EPA Proposes New Standards to Require Two-Thirds of New Car Sales by 2032 Be EVs

by Addison Smith


The Environmental Protection Agency on Wednesday announced what is being considered its strongest-ever proposed pollution standards for gas-powered vehicles – which if enacted would effectively mandate that 67 percent of new passenger vehicles sold in the U.S. in 2032 must be zero-emission ones.

The rule has been expected for weeks and is a dramatic, proposed increase from President Biden’s stated goal of 50 percent zero-emission passenger car sales – including battery-powered electric vehicles, plug-in hybrids and fuel-cell vehicles – by 2030. It would also likely and dramatically increase EV sales, which accounted for just 5.6 percent of new car sales in the U.S. last year, according to Road & Track.com.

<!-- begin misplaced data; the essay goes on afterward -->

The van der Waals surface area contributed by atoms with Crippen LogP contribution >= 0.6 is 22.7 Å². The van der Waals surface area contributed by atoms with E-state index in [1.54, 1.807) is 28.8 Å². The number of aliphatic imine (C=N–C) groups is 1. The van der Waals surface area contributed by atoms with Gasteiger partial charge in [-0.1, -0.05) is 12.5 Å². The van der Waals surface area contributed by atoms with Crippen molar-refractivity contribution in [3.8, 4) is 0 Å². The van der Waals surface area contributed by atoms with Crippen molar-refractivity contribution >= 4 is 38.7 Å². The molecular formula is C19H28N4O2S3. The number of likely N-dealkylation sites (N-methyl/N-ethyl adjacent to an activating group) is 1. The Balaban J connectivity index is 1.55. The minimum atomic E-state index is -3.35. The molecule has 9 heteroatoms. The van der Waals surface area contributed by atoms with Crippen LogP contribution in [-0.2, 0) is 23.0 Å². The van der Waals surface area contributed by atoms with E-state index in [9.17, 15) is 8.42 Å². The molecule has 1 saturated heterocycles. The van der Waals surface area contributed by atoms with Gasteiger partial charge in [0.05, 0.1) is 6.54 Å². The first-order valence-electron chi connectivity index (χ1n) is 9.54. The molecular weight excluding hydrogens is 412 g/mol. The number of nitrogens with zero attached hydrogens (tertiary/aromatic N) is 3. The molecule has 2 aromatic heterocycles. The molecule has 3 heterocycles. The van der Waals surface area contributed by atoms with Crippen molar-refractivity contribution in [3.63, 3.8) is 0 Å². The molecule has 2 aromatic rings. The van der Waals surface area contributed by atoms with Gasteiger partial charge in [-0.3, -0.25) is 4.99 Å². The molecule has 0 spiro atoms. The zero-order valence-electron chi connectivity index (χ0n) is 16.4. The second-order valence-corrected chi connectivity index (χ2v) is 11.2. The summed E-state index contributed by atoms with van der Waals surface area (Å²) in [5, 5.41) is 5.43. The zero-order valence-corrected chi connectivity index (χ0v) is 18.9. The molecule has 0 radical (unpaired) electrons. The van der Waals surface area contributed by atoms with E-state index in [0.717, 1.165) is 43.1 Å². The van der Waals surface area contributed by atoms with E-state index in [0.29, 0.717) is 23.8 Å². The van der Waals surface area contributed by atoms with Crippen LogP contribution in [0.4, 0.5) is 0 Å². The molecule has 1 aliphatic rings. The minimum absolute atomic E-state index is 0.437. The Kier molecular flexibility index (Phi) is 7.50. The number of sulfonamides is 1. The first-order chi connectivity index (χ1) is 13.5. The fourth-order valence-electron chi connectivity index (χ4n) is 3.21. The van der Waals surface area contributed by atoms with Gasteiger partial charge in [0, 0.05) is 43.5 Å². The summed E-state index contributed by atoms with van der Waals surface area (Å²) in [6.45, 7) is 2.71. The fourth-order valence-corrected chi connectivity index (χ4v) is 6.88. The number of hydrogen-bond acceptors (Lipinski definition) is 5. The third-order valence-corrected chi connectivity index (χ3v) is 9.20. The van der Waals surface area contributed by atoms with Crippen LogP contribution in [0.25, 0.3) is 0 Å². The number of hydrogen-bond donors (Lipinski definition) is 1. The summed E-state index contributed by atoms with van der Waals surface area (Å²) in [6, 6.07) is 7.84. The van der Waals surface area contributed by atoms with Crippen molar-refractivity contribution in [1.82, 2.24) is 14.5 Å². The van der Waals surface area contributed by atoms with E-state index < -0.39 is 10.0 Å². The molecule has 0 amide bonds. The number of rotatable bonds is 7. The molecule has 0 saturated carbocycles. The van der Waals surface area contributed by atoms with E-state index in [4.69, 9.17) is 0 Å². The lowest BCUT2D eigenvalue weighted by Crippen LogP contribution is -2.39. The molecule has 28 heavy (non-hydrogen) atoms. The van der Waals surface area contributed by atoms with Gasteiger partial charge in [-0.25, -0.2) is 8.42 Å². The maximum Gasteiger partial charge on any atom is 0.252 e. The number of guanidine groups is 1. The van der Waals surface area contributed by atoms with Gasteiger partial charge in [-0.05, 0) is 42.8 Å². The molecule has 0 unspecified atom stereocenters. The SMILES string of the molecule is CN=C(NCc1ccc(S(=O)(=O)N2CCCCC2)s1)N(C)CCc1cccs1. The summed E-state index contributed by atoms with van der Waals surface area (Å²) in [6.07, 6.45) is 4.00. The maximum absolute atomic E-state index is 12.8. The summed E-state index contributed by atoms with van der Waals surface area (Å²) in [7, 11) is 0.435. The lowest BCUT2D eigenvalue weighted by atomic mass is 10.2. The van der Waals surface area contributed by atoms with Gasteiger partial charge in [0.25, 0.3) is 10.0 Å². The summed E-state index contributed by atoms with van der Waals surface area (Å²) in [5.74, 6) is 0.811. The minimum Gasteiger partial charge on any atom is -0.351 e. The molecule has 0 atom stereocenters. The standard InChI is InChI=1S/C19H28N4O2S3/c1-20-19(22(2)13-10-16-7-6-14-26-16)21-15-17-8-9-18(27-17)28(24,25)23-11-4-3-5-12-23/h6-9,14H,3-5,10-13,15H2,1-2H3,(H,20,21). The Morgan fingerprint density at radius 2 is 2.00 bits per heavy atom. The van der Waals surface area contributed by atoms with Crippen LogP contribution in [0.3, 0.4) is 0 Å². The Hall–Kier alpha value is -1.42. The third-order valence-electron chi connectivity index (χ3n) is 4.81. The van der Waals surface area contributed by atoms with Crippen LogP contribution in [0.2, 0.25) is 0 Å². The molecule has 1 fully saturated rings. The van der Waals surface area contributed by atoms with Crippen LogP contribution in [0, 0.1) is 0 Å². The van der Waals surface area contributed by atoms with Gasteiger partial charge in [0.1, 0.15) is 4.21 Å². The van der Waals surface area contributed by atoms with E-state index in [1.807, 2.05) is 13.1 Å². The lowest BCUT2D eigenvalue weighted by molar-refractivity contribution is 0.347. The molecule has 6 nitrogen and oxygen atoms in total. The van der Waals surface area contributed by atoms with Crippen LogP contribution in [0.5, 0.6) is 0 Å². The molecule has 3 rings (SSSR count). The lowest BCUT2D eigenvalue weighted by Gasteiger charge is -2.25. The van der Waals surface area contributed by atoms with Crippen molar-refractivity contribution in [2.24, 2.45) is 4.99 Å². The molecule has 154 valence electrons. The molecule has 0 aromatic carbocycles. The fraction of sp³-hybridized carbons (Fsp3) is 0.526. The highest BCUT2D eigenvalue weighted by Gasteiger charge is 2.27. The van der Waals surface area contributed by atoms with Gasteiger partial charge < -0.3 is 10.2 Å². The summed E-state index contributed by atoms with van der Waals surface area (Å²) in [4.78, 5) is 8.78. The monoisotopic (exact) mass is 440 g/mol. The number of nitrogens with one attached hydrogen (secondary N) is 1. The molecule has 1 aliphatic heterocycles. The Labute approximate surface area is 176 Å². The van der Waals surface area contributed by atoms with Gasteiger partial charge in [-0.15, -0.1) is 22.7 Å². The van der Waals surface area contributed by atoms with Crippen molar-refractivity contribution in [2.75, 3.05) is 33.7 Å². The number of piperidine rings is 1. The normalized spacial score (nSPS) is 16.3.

The proposal is being praised by those who support a move toward renewable energies and away from vehicles that run on refines fossil fuels and emit carbon dioxide. However, critics of such a transition are raising concerns – including those on the U.S. abandoning its supply of vast natural resources and fewer domestic manufacturing job.

“Biden’s radical EPA is trying to regulate your car’s engine into OBLIVION,” tweeted GOP Rep. Chip Roy.

The Texas lawmaker also called on his GOP-led House to “use the power of the purse to END the weaponization of the federal bureaucracy” by “slashing EPA’s funding.”

Former Trump EPA transition team member Steve Milloy also criticized the proposal as regulatory “tyranny” and said the requirements would be “impossible” to meet.

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Addison Smith is a reporter at Just the News. Follow Addison on Twitter.


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